Not investment. Can an iPad replace your laptop

Apple products have become an obsession of mine. I just love using them, and I just love reading about them. Relaxing, and never grows tiring.

In my law practice, I got rid of my server, and moved completely to the cloud. My practice management software is a very sophisticated cloud application (not the simpler cloud apps that have proliferated), I save everything on Dropbox, and without realizing it, it has made a profound difference in my computing needs.

I still use a Macbook Pro, and a super computer like Samsung 17" laptop. One at the home office, and one at the office, along with large second monitor for both, and Apple TV in court. I also use an iPad Air 2, and an iPad Mini 4, with their own keyboards and TrialPad software (truly profound paradigm changing piece of software that only works on iPad).

Anyways, at this point in time, the only real needs I have for a laptop are (1) it can use multiple monitors (but this is something, specified below, that I am moving away from anyways), (2) I am mostly paperless and need to scan everything and my Macbook is what I scan to, although there is now a scan direct to Dropbox feature that bypasses the need for an attached computer (albeit, this option does not OCR the document), (3) organizing files in Dropbox (something that I can also reasonably do with iPad), and (4) Dropbox files are also local on the SSD memory of the Macbook, so a more secure way to make sure you can quickly access your files from Dropbox (although you can reasonably access files on ipad even with tethering to iPhone in most places - not quite in all courtrooms though - too bad, although one can download locally to ipad as well, but another task I don’t need).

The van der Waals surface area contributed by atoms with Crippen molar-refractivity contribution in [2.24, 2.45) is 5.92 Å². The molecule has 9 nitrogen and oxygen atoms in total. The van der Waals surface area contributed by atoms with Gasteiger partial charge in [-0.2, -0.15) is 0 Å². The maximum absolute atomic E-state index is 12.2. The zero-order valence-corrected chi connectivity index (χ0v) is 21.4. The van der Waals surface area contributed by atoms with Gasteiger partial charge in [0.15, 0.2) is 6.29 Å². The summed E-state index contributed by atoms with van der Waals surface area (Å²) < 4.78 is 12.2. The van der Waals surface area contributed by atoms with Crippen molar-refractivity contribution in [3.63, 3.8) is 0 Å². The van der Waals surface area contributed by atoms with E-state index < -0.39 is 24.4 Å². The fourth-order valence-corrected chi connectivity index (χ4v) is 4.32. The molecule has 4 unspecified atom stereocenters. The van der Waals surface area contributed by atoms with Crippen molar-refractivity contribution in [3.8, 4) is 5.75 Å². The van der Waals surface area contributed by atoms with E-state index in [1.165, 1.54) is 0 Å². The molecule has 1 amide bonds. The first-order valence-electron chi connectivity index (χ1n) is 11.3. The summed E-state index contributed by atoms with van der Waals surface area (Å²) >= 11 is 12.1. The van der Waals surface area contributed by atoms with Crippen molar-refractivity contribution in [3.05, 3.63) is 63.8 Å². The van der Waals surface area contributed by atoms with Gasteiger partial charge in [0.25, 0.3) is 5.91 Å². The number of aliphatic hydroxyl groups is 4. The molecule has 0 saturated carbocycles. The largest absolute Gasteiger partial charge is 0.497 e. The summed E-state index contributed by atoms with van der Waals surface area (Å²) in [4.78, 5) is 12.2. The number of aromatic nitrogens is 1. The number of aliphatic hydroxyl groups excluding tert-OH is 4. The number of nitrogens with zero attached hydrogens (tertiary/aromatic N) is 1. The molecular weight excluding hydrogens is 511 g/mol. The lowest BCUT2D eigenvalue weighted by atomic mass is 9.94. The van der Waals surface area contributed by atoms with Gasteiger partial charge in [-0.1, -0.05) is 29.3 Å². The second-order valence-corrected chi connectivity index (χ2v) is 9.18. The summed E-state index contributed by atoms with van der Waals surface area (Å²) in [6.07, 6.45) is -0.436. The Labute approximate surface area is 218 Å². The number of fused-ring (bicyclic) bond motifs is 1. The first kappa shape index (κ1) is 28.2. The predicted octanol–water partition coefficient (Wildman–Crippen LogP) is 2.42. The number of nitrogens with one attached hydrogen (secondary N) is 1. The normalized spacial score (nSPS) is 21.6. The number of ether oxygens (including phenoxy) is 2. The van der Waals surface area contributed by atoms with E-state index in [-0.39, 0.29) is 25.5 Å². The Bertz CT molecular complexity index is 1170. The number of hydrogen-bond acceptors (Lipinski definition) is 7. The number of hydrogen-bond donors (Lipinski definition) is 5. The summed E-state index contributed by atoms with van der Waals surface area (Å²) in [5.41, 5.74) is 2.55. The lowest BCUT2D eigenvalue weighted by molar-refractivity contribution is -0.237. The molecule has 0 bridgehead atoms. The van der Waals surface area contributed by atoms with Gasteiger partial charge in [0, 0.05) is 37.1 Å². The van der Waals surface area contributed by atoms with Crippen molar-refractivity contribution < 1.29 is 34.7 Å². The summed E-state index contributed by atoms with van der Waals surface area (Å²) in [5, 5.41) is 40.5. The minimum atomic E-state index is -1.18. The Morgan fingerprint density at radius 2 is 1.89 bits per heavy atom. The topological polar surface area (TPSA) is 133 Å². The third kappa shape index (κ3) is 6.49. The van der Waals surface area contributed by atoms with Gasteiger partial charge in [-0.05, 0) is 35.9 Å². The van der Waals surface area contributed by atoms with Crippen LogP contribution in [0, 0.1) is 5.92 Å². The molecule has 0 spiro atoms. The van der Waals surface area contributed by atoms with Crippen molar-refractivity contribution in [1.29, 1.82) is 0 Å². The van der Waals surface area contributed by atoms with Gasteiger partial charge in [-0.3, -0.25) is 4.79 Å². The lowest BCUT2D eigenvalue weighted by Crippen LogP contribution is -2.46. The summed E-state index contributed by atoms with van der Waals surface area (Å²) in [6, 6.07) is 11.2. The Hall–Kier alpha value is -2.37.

So, I finally got my printer set up with my WiFi and like, whoa! My iPad actually prints to the printer faster than my attached Macbook Pro via USB.

I have also found that I focus better, and get things done better with a 9.7" or 7.9" screen, with just a few apps to focus on at a time.

Long and short, I am almost at the point where I can run a law firm, in the cloud, off of a last generation iPad Air 2 or even iPad Mini 4.

Yes, I still think in the end I will be more productive on the Macbook Pro or on the supercomputer 17" Samsung laptop with mouse, but the gap is small enough that I could probably get by either way with maybe only losing half a step.

Anyone else have any similar experiences?

Oh yes, Excel cannot run macros on iPad. Albeit, if I were to subscribe to Office 365 I am not clear if I could then run macros. I do need to run macros. My work around is GoToMy PC, where I can access Excel remotely to run the necessary macros. Pain, but that is one last issue I have. An important one mind you.

Tinker